2. The Equity account of type "Equity" in the chart of accounts. The value of this account usually equals your equity at the start of the accounting period (that is, when the books were opened). As such, this account is typically only used to record opening balances; the default account Equity:Opening Balances is created and credited when initially creating your books, adding accounts to your chart of accounts, and setting the opening balances on your accounts. Transactions which increase or decrease your equity after the books have been opened are recorded in Income and Expenses, respectively. If you decide to close your books, the balances of Income and Expenses are transferred to Equity, thereby reflecting the change in your equity during the accounting period, but closing the books is not necessary to see your change in equity reflected on reports such as the balance sheet, as those figures are calculated on the fly.

From the GnuCash Tutorial and Concepts Guide for version 4 — §6.4 Other Considerations for Expense Accounts:

One point to consider is that as your use of GnuCash continues, the balances in [expense] accounts will grow, since there are usually very few credit transactions that reduce the balances. There is nothing wrong with this situation, but some users may wish to clear the balances in their expense accounts periodically. Zeroing transactions can be entered that transfer the balance of the account to an Equity account. GnuCash includes a Closing Books procedure that includes zeroing out expense accounts. Keep in mind that this is not necessary, and that if you need to gather information on a given expense account, you can use various reports to extract that data without zeroing the account out.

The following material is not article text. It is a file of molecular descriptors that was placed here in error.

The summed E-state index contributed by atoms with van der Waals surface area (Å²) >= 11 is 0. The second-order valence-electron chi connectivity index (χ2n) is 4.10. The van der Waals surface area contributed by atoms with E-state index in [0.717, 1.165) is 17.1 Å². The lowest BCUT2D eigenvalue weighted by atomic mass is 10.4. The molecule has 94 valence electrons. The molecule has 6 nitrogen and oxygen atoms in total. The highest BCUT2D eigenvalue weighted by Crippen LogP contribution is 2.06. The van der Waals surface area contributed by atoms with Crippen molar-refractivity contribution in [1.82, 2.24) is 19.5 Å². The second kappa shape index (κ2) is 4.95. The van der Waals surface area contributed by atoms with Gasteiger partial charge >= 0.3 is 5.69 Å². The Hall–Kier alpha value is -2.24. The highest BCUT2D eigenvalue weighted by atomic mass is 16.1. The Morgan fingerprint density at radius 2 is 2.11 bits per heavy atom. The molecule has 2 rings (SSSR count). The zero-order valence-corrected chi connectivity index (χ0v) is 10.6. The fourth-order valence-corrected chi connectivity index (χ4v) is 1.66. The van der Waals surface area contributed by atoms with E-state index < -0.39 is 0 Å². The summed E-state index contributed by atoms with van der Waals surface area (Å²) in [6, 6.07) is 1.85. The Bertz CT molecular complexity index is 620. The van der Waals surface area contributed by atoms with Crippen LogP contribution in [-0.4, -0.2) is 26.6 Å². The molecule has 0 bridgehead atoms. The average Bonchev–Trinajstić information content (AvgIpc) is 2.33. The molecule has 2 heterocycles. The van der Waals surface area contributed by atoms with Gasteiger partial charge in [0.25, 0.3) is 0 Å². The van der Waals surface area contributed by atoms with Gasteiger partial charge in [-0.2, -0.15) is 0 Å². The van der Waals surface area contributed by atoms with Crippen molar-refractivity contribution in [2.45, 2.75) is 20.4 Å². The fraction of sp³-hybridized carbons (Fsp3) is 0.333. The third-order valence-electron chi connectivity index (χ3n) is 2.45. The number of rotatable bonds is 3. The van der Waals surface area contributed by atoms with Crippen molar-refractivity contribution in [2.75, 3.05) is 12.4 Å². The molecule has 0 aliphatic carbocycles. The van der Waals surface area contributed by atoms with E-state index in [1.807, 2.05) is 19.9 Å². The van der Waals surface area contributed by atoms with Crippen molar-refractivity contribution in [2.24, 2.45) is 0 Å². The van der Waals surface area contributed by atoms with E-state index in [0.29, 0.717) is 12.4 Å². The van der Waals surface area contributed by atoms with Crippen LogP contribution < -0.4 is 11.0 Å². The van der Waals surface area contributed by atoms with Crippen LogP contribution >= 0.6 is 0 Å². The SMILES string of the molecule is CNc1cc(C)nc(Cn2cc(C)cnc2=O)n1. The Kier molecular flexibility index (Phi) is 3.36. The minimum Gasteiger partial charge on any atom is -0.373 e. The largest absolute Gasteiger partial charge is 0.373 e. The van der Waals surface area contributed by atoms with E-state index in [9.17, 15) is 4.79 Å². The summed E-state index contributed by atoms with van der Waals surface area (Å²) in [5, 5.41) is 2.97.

From the GnuCash Wiki, Closing Books:

It should be noted that GnuCash reports should be able to provide accurate year-end data for accounting purposes without zeroing transactions, so book-closing may not be necessary. Leaving books unclosed does mean that account balances in the Chart of Accounts will not show Year-To-Date amounts.

Since 2.2.4, there has been a menu item for closing the books under Tools → Close Book. This item creates two zeroing transactions (one for expense accounts, one for income accounts). Each account in those portions of the accounts tree is reset to zero by transferring from the equity account of your choosing.

*Well, it should equal that — it is actually calculated as:

  • the sum of all accounts of type "Equity";
  • plus your retained earnings (the sum of accounts of type "Income", less those of type "Expense");
  • plus your unrealised gains (or less your unrealised losses), which are the changes in the value of commodities you hold, as calculated based on the exchange rates in the price database (see Tools → Price Database).

If this figure does not equal Assets − Liabilities, then something is wrong with your books! Perhaps you have generated the report by choosing a set of accounts which don't balance.